Updated: Small Actions Make a Big Difference
Out of a sea of citizens wearing red shirts to signify opposition, Patti Anker stepped forward to address the 11 members of the Anchorage City Assembly. In just three short minutes of public testimony, Patti shared with her elected representatives why she believed they should oppose Ordinance 64.
Patti represented Concerned Women for America (CWA) of Alaska at the Anchorage City Assembly hearing on Ordinance 64, a proposed law that would amend the city's anti-discrimination law to include homosexuals. Patti joined numerous conservatives, religious groups, and churches who opposed the law, because they saw it as another effort to demand that the general public "approve" of homosexuality. The ordinance will do more than grant "dignity" to homosexuals - like everyone else, homosexuals already have that under Anchorage law. Rather, the law will give special rights to homosexuals and take away the civil rights of anyone who believes homosexuality is immoral.
"This ordinance is not about equality, it is about special rights," Patti told the Assembly. "Homosexuals have no immutable characteristics like skin color, no economic deprivation, no suffering from a long history of discrimination, and no political powerlessness." Patti pointed out the spurious comparison of the homosexual "rights" campaign to the civil rights movement. "African-Americans should be offended at the audacity of this special interest group to … equate the grievous sufferings of those who were forced to take their battle for equality to the streets."
On a practical note, Patti asked the Assemblymen if any impact studies had been done to determine the effect of this ordinance on the community at large. The Assembly doesn't have systematic "documented cases where someone has been denied access to education, housing, or employment," Patti said.
Lastly, and "most significantly and personally, this ordinance threatens my civil liberties," Patti argued. Patti is a kindergarten teacher at a private school and fears that teaching her students about God's design for marriage would constitute a hate crime under the new ordinance.
Even in large cities, city council meetings rarely attract much attention or controversy. The benefit to this is that when citizens do show up, councilmen listen. Here the ordinary citizen's voice is heard, perhaps more so than anywhere else in politics. And if that citizen brings a dozen friends, they are a force with which to be reckoned.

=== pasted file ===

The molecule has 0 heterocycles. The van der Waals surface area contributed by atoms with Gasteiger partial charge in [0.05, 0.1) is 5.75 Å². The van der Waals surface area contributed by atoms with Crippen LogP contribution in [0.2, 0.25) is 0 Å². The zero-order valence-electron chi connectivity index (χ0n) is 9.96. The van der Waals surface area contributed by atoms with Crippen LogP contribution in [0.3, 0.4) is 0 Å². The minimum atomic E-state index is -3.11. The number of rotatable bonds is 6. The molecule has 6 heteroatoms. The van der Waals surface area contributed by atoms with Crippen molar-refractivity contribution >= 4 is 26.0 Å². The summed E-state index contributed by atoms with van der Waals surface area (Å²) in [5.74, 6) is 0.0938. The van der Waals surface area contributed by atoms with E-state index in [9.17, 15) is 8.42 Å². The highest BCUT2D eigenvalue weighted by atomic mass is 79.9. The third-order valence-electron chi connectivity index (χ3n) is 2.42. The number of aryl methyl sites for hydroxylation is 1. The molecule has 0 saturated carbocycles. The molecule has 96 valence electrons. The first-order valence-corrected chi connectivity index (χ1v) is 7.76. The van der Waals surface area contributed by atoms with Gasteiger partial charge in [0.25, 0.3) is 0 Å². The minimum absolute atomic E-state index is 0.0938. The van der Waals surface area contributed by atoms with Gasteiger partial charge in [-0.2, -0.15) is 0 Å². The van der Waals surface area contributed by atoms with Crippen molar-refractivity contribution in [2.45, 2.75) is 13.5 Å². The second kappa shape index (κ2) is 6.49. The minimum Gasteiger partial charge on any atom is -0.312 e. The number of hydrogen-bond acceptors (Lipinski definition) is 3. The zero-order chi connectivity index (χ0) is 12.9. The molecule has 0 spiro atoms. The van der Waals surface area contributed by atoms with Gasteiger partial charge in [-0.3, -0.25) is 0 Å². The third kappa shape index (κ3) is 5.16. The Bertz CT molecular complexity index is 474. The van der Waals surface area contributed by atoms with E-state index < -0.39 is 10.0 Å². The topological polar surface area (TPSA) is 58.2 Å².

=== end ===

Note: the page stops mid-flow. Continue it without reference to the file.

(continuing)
The Anchorage meetings were exceptions to this rule, with opponents and supporters turning out en masse to speak on the measure. More than 700 people signed up to testify at the five hearings that have already been held on the proposed ordinance between June 9 and July 21. Hundreds more showed up to observe the meetings. For easy recognition, supporters of the ordinance donned blue shirts and opponents wore red. The Assembly is expected to take up debate on the ordinance at its August 11 meeting.
Three different versions of Ordinance 64 have been introduced, and supporters differ over which one is best. Some supporters fear that all three versions would be vetoed by Republican Mayor Dan Sullivan. In case this happens, Assemblyman Matt Claman, Ordinance 64's sponsor, put forward a new motion to place the question on a citywide referendum. He still needs eight out of the 11 assemblymen to vote on the question in order for it to be placed on the ballot. The Assembly is not likely to consider this question until after the August 11 meeting.
Any citizen can testify in person or in writing at any public hearing before the Anchorage Assembly. Public hearing notices are posted at the Anchorage City Hall and in the Alaska Journal of Commerce, a weekly publication that can be purchased at any newsstand. Assembly meeting agendas are posted on the Assembly's website by the Thursday before the meeting at http://www.muni.org/clerk1/Assembly_agenda.cfm.Usually, anyone in the audience can speak when the Assembly Chairman opens the floor for public hearing. When the Assembly anticipates a large numbers of participants, as in the case of Ordinance 64, a sign-up sheet will be available at the meeting.
“I decided to testify because the only way my elected representatives are going to believe the issue at hand is a serious threat to our society is if they see and hear the truth from a grassroots constituency,” Patti says. “I have always wondered ‘where were the Christians when prayer was removed from school?’ ‘Where were the Christians when Roe v. Wade came before the Supreme Court?’ It is time we rise up and take back the land that belongs to God.”
Patti hopes that her experience will encourage other concerned citizens to take action at their city council meetings. Testifying at council meetings is an easy way to make a huge difference in your community. Since city councils deal with day-to-day issues in a city's operations, their actions often directly affect citizens to a greater extent than the actions of the state or national government. City council members represent significantly smaller districts than state or national representatives, so they have more time to listen to individual constituents. And because the whole process is less complex than state or national government, citizens can easily follow and influence it.
It doesn't take an experienced politician or a rich donor to make a difference, especially at this level. It takes only a concerned citizen.
To learn about ordinances being considered by your city council, visit your city council website or call your council member's office or city hall.
If you are interested in getting involved with CWA of Alaska, please e-mail the CWA National Field Development Coordinator, or call her at (800)458-8797, ext. 106. If you would like to get involved with one of our other fine state organizations, please visit the CWA in the States site.
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